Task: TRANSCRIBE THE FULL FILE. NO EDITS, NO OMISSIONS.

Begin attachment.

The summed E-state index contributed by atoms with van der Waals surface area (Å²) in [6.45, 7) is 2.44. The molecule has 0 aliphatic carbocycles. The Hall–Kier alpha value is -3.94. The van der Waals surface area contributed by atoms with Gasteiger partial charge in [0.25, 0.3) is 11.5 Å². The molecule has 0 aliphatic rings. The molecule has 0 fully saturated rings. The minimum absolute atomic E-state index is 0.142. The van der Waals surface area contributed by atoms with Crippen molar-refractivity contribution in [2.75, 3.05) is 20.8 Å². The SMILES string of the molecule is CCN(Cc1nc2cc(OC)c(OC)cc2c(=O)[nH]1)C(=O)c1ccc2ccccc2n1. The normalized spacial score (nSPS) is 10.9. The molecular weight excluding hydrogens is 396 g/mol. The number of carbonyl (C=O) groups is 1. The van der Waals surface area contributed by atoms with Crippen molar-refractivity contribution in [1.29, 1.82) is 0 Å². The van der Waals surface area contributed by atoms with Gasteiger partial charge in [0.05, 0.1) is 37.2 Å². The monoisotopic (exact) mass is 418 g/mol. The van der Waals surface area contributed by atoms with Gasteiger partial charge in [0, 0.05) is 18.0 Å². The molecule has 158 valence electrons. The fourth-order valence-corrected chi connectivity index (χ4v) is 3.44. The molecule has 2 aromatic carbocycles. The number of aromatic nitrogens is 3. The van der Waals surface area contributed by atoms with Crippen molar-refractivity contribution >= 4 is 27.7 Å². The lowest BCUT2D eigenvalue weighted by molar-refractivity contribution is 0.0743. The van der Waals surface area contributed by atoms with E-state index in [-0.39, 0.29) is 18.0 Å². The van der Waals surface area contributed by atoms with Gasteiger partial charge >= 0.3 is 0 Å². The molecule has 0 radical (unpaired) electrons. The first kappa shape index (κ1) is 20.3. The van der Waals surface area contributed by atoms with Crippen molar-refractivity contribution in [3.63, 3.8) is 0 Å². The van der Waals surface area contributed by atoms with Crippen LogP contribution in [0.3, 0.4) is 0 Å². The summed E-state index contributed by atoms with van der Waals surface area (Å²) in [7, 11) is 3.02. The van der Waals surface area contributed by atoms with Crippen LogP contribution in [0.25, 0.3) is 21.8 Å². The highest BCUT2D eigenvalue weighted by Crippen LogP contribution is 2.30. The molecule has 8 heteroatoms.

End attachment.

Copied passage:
The summed E-state index contributed by atoms with van der Waals surface area (Å²) in [6.45, 7) is 2.44. The molecule has 0 aliphatic carbocycles. The Hall–Kier alpha value is -3.94. The van der Waals surface area contributed by atoms with Gasteiger partial charge in [0.25, 0.3) is 11.5 Å². The molecule has 0 aliphatic rings. The molecule has 0 fully saturated rings. The minimum absolute atomic E-state index is 0.142. The van der Waals surface area contributed by atoms with Crippen molar-refractivity contribution in [2.75, 3.05) is 20.8 Å². The SMILES string of the molecule is CCN(Cc1nc2cc(OC)c(OC)cc2c(=O)[nH]1)C(=O)c1ccc2ccccc2n1. The normalized spacial score (nSPS) is 10.9. The molecular weight excluding hydrogens is 396 g/mol. The number of carbonyl (C=O) groups is 1. The van der Waals surface area contributed by atoms with Crippen molar-refractivity contribution in [1.29, 1.82) is 0 Å². The van der Waals surface area contributed by atoms with Gasteiger partial charge in [0.05, 0.1) is 37.2 Å². The monoisotopic (exact) mass is 418 g/mol. The van der Waals surface area contributed by atoms with Gasteiger partial charge in [0, 0.05) is 18.0 Å². The molecule has 158 valence electrons. The fourth-order valence-corrected chi connectivity index (χ4v) is 3.44. The molecule has 2 aromatic carbocycles. The number of aromatic nitrogens is 3. The van der Waals surface area contributed by atoms with Crippen molar-refractivity contribution >= 4 is 27.7 Å². The lowest BCUT2D eigenvalue weighted by molar-refractivity contribution is 0.0743. The van der Waals surface area contributed by atoms with E-state index in [-0.39, 0.29) is 18.0 Å². The van der Waals surface area contributed by atoms with Gasteiger partial charge >= 0.3 is 0 Å². The molecule has 0 radical (unpaired) electrons. The first kappa shape index (κ1) is 20.3. The van der Waals surface area contributed by atoms with Crippen molar-refractivity contribution in [3.63, 3.8) is 0 Å². The van der Waals surface area contributed by atoms with Crippen LogP contribution in [0.3, 0.4) is 0 Å². The summed E-state index contributed by atoms with van der Waals surface area (Å²) in [7, 11) is 3.02. The van der Waals surface area contributed by atoms with Crippen LogP contribution in [0.25, 0.3) is 21.8 Å². The highest BCUT2D eigenvalue weighted by Crippen LogP contribution is 2.30. The molecule has 8 heteroatoms.